Naomi – Day 6 (written on day 7)

It’s Sunday morning and I am in bed on my lap top. I’m not sure if this is a good thing, it means there’s a fudged edge between work and play and perhaps my bed should be sacred and technology free, but it’s cold and I am quite enjoying this 21st Century version of a lie-in.

Yesterday met Richard Tyrone Jones (he of flaming red hair) for a photoshoot. We walked along the canal and then had a potter around Camden Passage. I am still a digital SLR novice. In my film SLR days I used an OM1 which I still have. I shot in Black and White, mostly HP5 and my interaction with the camera was about the relationship between shutter speed and aperture. In simple terms I often worked with a very shallow depth of field (ie, only a few things in sharp focus and, in my case, the background being a blur) and, in this way, I could concentrate on the framing of the picture and how I developed a relationship with my subject.

Since buying the Canon from Jacob it’s all changed. For a start I am shooting in colour and I have to adjust my vision to understand this, to know how this translates to a digital image. This is my biggest learning curve and one I am enjoying, although I have to admit my heart is still loyal to black and white images. I also have so much more choice which means I can change ISO speed from shot to shot. I know this is standard for anyone with a digital camera but for someone who learnt her craft on a Zenit it still feels like an incredible luxury. I am also learning how to see again, how to take the actual photographs as it has been a good ten years since I’ve done this.

But why mention all this – Samera said something about freelancers working in isolation but us often having similar concerns. I think the digital photography thing serves as a fitting metaphor of what I have learnt this week. When I first starting taking photographs I had to master the camera, and the darkroom. I spent many hours there perfecting my prints. The process was long and thoughtful. Today it’s much quicker and I can share the image within minutes of taking the shot. The camera offers me more choices and in many ways the whole process is more interactive and less isolating. I’m not saying it’s better (I will always love film photography, what it requires and what comes out of it), but it serves as a reminder for my very personal need for interaction.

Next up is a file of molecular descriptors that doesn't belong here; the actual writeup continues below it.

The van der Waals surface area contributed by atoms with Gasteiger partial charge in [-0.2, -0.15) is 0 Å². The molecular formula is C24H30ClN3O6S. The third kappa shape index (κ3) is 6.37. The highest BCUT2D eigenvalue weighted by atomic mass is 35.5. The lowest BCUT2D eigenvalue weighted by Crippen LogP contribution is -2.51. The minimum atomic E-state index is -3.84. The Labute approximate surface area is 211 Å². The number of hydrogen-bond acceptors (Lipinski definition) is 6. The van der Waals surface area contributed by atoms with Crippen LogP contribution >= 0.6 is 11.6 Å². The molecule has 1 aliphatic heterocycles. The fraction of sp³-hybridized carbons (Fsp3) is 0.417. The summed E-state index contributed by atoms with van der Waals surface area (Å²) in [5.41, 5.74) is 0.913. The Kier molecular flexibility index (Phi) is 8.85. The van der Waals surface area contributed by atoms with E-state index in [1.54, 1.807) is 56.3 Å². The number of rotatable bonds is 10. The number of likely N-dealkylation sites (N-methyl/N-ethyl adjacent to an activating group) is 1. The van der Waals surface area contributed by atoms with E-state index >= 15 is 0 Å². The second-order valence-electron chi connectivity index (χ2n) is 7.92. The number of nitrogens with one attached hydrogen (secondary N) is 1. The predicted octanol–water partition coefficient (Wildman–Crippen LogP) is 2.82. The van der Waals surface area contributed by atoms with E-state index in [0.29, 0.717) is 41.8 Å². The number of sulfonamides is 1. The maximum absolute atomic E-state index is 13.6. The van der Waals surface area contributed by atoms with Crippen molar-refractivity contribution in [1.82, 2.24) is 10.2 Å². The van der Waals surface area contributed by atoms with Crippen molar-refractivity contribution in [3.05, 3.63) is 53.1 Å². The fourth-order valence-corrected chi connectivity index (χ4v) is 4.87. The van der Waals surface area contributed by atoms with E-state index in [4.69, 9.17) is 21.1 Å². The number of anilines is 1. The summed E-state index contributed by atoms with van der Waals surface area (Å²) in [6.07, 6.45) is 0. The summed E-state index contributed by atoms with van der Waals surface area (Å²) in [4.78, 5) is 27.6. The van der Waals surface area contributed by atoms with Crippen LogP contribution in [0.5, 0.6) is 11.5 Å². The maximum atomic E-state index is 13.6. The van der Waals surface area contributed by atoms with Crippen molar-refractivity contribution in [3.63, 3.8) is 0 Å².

Not much else to say about Saturday, the shoot was good albeit freezing. The meeting I was supposed to be having with Agnes and Kamaria about a poetry anthology did not happen as Kamaria got the wrong address and could not be reached on the phone. It gave me some catch up time with Agnes and we went back to hers to eat quiche and watch Star Trek Next Generation. I cycled home under an unappetising shower of cold rain. At home I hopped on my old lady of a mac and began looking for photos of Richard that had real bite, an edge which will make the viewer want to linger on the picture. I think I have one, taken in front of a shop selling monochrome prints of the Beatles and Jimi Hendrix, taken on film of course.